TSN's Bob McKenzie tweeted earlier today that Calgary has yet to hear from the NHL about a disciplinary hearing for the hit Curtis Glencross laid on Clayton Stoner last night. Despite everyone from the TSN panel to Flames fans themselves thinking Glencross deserved a suspension, the NHL has decided to once again punish the outcome rather than the hit.
I called it last night on Twitter, saying that since Stoner was not hurt, the NHL would simply pretend it never happened. Repeat offender, violent play, dirty hit from behind, driving Stoner head first into the boards? Why would you possibly want to suspend him for that? After all, Glencross was likely just "playing with passion," right Coli?
The best part of all of this? We won't even get a reason from the league. We will simply hear the deafening silence that is so common from HQ.
Can't wait for the comments that I only feel he should be suspended because the play came against the Wild. I love those. Make the jump for the reasoning for why he should be suspended.
First, Glencross has been suspended before. In November of 2009, he was suspended for 3 games for a blindside hit on Chris Drury of the New York Rangers. The hit left Drury with a concussion, likely the determining factor in the suspension.
This is what that hit looked like:
Clearly, the league was sending a message to Glencross. Be safer, or face face the consequences. Lesson learned, right? Wrong.
Earlier this season, Glencross would cross check the face of Vancouver's Keith Ballard. Turns out, cross checking someone's face is not allowed in the NHL rule book. Being a repeat offender, and again showing he has no ability to control himself, clearly the league would send a resounding message. Right? Wrong. Here is that hit:
What did Glencross get for trying to decapitate a member of the opposition? A fine. Despite already having been suspended for a dangerous hit, he escapes a long sit because Ballard wasn't injured. Glencross even said he felt he was "blameless on the play." Blameless. Right. Probably all Ballard's fault for driving his face into Glencross' stick.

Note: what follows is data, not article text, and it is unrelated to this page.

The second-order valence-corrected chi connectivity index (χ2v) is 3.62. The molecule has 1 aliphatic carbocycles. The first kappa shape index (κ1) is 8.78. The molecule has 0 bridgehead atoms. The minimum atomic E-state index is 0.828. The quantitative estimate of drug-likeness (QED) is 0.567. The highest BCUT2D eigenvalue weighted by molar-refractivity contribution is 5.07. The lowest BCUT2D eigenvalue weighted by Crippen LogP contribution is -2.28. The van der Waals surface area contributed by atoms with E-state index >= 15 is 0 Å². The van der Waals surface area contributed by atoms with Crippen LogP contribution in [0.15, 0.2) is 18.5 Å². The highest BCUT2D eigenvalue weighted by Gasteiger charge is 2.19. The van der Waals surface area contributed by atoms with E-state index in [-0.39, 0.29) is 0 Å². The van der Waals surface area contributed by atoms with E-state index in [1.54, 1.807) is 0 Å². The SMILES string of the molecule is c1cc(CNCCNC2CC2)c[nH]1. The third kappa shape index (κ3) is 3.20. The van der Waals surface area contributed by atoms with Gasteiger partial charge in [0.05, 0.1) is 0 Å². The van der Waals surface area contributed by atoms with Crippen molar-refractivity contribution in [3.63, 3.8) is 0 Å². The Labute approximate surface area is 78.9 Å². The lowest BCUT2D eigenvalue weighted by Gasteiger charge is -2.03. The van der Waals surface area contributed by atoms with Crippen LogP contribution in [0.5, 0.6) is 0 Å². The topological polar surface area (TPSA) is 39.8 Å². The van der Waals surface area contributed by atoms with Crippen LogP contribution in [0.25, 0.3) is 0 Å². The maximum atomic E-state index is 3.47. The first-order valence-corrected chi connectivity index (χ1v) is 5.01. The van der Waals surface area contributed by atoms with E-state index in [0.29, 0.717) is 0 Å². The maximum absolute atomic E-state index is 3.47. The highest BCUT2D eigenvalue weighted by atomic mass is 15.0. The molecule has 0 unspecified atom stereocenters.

Having been suspended once, fined another time, Glencross would certainly be smart enough to walk on egg shells for awhile, let the heat cool down, and keep his nose clean. Lord knows, he wouldn't want to be suspended again, and miss the superb season the Flames are having. Never again would Curtis Glencross wish to cross paths with the NHL disciplinary system. Right? Well... so far, so good.
This is the third time we have posted this video here at Hockey Wilderness, but rather than make you chase after it, here is the hit from last night:
I can see how the league would want to make it clear to players that this type of play is, at most, going to get them a major penalty. No reason to send the message that driving a player head first into the end boards will be met with harsh consequences. After all, since no injury occurred this time, that obviously means that injury was impossible, and will never happen in similar hits.
There really is no reason to get overly upset by this lack of action. The league's disciplinary system is a joke, it makes the league a joke, and everyone who has ever read a hockey blog knows the reasons why. It still strikes me as sad that players do this to each other, that the league turns a blind eye to it, and that the owners (who ARE the league) do not take action to protect the investment they have made into these players.
Keep in mind, the Flames do not play until tomorrow. The league could still technically take action. The likelihood of that happening is about as likely as me getting a response from the league to the email I sent requesting comment.
We'll talk to all the next time the league screws up the discipline of a dangerous action. So... you know... after tonight's games most likely.